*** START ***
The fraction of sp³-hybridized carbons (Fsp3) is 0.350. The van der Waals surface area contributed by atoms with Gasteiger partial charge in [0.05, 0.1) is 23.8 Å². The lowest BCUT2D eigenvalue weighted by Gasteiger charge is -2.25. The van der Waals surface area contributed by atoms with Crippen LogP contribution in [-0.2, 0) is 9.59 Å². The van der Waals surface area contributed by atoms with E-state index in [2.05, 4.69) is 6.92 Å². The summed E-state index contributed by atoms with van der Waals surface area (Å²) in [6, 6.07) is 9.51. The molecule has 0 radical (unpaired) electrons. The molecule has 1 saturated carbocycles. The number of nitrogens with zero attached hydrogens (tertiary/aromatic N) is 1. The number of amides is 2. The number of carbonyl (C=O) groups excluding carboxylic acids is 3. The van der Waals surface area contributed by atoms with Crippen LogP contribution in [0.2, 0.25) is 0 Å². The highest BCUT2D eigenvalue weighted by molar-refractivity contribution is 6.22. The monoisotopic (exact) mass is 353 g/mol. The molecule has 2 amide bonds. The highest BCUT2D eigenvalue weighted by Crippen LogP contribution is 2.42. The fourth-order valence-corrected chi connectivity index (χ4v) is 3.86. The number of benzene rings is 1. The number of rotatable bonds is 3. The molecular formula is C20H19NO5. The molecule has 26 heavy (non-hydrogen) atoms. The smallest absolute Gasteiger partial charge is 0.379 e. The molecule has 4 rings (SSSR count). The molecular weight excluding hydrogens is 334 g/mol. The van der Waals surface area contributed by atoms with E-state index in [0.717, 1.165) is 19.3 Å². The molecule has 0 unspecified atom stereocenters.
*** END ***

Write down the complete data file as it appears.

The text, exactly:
The fraction of sp³-hybridized carbons (Fsp3) is 0.350. The van der Waals surface area contributed by atoms with Gasteiger partial charge in [0.05, 0.1) is 23.8 Å². The lowest BCUT2D eigenvalue weighted by Gasteiger charge is -2.25. The van der Waals surface area contributed by atoms with Crippen LogP contribution in [-0.2, 0) is 9.59 Å². The van der Waals surface area contributed by atoms with E-state index in [2.05, 4.69) is 6.92 Å². The summed E-state index contributed by atoms with van der Waals surface area (Å²) in [6, 6.07) is 9.51. The molecule has 0 radical (unpaired) electrons. The molecule has 1 saturated carbocycles. The number of nitrogens with zero attached hydrogens (tertiary/aromatic N) is 1. The number of amides is 2. The number of carbonyl (C=O) groups excluding carboxylic acids is 3. The van der Waals surface area contributed by atoms with Crippen LogP contribution in [0.2, 0.25) is 0 Å². The highest BCUT2D eigenvalue weighted by molar-refractivity contribution is 6.22. The monoisotopic (exact) mass is 353 g/mol. The molecule has 2 amide bonds. The highest BCUT2D eigenvalue weighted by Crippen LogP contribution is 2.42. The fourth-order valence-corrected chi connectivity index (χ4v) is 3.86. The number of benzene rings is 1. The number of rotatable bonds is 3. The molecular formula is C20H19NO5. The molecule has 26 heavy (non-hydrogen) atoms. The smallest absolute Gasteiger partial charge is 0.379 e. The molecule has 4 rings (SSSR count). The molecular weight excluding hydrogens is 334 g/mol. The van der Waals surface area contributed by atoms with E-state index in [0.717, 1.165) is 19.3 Å². The molecule has 0 unspecified atom stereocenters.